Where once there was Peter, Ray, Winston and Egon, now it’s Erin, Patty, Jillian and Abby keeping New York free of spectral botherment. With the rebooted Ghostbusters now in cinemas, what better time to track down its makers and ask them to reveal some of its deeper secrets. And who you gonna call – or, in this case, sit down in the Empire Podcast booth with a nice cup of tea – than the director? Step forward Mr. Paul Feig, the movie’s maker, co-writer and chief internet-troll-repeller. Here’s 13 things we learnt from him.
WARNING: this article contains huge spoilers for Ghostbusters from the start.
1. This Ghostbusters was almost set in Boston
Risking the ultimate sacrilege and shifting the crew from New York to its arch-rival up the coast, Paul Feig contemplated setting the reboot in Boston. “I hate making one city look like another,” explains the director, “so we came close to doing it”. Ultimately the shoot itself took place in Boston, but the story stayed in the Big Apple. “It’s such a New York story that I couldn’t do it,” admits Feig.
2. …But the sequel may leave New York
That thing we said about ultimate sacrilege? Forget all about it. If a Ghostbusters sequel happens – and Feig already has a story for it – it may finally take the posse out of their spiritual home, maybe even to tackle foreign ghosts. “I might go to other places too,” hints Feig. "There are countries that are way more into ghosts than we are…”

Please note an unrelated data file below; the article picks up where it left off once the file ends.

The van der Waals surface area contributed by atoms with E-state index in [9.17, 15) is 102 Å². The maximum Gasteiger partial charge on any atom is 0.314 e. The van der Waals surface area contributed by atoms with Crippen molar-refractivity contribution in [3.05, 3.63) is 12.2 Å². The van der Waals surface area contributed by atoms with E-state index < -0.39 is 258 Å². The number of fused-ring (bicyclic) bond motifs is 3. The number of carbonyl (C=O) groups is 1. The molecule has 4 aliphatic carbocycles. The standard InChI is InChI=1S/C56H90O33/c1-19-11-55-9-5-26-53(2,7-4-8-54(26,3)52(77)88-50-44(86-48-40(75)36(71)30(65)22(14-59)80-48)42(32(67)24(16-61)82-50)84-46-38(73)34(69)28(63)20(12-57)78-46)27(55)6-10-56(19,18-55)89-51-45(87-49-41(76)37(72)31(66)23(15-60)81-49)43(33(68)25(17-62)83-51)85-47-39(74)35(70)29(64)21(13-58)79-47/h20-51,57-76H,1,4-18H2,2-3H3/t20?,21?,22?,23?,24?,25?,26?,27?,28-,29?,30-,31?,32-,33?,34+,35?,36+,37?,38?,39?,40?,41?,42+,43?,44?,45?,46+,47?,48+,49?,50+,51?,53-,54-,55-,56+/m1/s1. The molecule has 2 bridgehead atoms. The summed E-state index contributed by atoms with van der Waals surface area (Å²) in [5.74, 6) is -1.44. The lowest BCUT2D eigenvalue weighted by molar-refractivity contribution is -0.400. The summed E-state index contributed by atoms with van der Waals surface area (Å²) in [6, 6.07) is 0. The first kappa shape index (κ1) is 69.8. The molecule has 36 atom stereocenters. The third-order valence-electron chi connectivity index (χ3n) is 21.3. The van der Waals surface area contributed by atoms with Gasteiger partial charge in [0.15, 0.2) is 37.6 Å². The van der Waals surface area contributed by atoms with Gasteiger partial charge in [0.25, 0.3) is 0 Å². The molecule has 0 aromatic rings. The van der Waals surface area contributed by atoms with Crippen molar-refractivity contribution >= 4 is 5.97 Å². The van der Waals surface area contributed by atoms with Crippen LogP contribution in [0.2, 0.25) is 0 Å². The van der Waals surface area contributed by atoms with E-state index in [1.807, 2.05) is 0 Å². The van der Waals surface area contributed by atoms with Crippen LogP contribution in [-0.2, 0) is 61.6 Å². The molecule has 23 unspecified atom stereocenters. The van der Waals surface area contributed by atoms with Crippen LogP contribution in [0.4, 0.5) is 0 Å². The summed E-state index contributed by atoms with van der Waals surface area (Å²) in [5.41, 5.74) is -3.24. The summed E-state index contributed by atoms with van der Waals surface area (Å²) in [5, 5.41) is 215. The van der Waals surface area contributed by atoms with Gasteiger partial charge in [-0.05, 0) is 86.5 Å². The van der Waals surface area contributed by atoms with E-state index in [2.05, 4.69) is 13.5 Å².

3. The film's troll-baiting dialogue was improvised
Ghostbusters has received Reddit-melting levels of odium online, a fact that doesn’t go unaddressed in the movie. “You shouldn’t read what crazy people write in the middle of the night online,” jokes Kristen Wiig’s Erin pointedly at one point. There was going to be more, too. When the 'busters arrive at the haunted heavy metal concert, there was originally another troll encounter scripted. “They were going to be confronted by two angry nerds”, reveals Feig, “who were going to say: ‘Who are you guys supposed to be? Those look like vacuum cleaners. Why don’t you go and clean the house!’ As they walked away, one of the crew was going to zap them in the ass and sets it on fire, but it seemed too harsh.” According to the director, a lot of that online bile spewed forth from our own shores. “Honestly, if you tallied the angriest haters, they seemed to come from outside London."
4. Gertrude is based on a real axe-murderer
Like the 1984 original, this Ghostbusters opens with a terrifying encounter with a class 4 full-roaming vapour. Feig gives his co-screenwriter, Katie Dippold, credit for the character, a vengeful ghost known as Gertrude. “We liked the idea of this spooky history of this Lizzy Borden-type character that had killed people and her family had locked her down,” he explains of her bloody origins. “Katie loves that kind of spooky stuff.”